Of the four examples you give, you are correct on three of them:
Bears Sack the Pack. (Bears won)
(EDIT) "Sack" is an officially recognized American football statistic in which the quarterback is tackled for a loss of yardage. And "the Pack" is a nickname for the Green Bay Packers who are long-standing rivals of the Chicago Bears.
The Bears won this game, maybe by a little, maybe by a lot; this headline doesn't really say, although if it's not obviously "a lot" then it's probably not remarkable.
Flat Bulls give Rockets a lift. (Rockets won)
"Flat" in this context means "lackluster." The Bulls played poorly, and this is why the Rockets won. Again, nothing says this was a spectacular win, so it probably wasn't remarkable.
Hornets shake, bake Bulls. (Hornets won)
"Shake 'n' bake" is a cooking product that you put in a bag along with meat, then shake it, remove it from the bag, bake it, and eat it. I would guess in this game that the Hornets were behind at first, but "shook" the Bulls by taking the lead, and then "baked" them by thoroughly beating them. The Hornets likely came from behind to win by a large margin.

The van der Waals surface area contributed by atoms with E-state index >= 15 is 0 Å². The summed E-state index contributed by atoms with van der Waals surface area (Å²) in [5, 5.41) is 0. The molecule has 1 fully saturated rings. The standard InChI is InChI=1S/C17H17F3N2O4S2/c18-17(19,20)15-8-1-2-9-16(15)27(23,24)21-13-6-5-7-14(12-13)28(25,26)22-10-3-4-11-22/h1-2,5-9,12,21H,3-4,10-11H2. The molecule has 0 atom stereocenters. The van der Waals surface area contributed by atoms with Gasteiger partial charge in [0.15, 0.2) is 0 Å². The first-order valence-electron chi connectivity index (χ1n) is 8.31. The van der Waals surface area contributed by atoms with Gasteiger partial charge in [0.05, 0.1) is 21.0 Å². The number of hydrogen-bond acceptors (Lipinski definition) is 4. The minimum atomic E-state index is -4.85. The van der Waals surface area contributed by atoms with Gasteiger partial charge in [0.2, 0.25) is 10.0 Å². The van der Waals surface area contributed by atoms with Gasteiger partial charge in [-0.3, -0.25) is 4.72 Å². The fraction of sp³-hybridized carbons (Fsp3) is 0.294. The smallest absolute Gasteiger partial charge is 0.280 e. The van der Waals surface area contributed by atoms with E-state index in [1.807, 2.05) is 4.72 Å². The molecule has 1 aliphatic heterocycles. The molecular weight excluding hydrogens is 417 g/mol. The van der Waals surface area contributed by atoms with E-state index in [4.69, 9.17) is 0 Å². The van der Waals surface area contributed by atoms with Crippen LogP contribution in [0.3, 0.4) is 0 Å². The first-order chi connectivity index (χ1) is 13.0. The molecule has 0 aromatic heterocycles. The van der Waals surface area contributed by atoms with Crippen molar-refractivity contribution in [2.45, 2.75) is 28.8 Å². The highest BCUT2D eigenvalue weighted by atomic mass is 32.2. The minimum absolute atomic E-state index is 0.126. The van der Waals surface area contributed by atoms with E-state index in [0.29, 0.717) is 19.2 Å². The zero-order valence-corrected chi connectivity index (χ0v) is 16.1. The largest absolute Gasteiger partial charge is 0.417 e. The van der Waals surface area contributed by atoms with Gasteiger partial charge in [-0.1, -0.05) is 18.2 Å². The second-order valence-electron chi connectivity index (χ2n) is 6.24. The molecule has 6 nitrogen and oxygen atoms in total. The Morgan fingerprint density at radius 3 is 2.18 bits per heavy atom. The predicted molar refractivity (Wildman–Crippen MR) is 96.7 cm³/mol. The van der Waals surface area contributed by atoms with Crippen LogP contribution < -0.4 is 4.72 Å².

Hoosiers fake, shake, break Illini. (Hoosiers won)
This game was probably close and quite thrilling. I'd guess here that the Hoosiers were ahead, lost the lead, then regained it by the end of the game. The "break" would indicate breaking Illinois's defense (or morale), so they probably won by a very close margin in the last seconds of the game.
Without knowing which games these apply to, I don't think I could do more than speculate here, but sports headlines do make for some interesting reading. You will very frequently see alliteration, rhyming, puns, and wordplay involving the team names and locations. If you can learn to follow them, I think you might consider yourself a master of English language.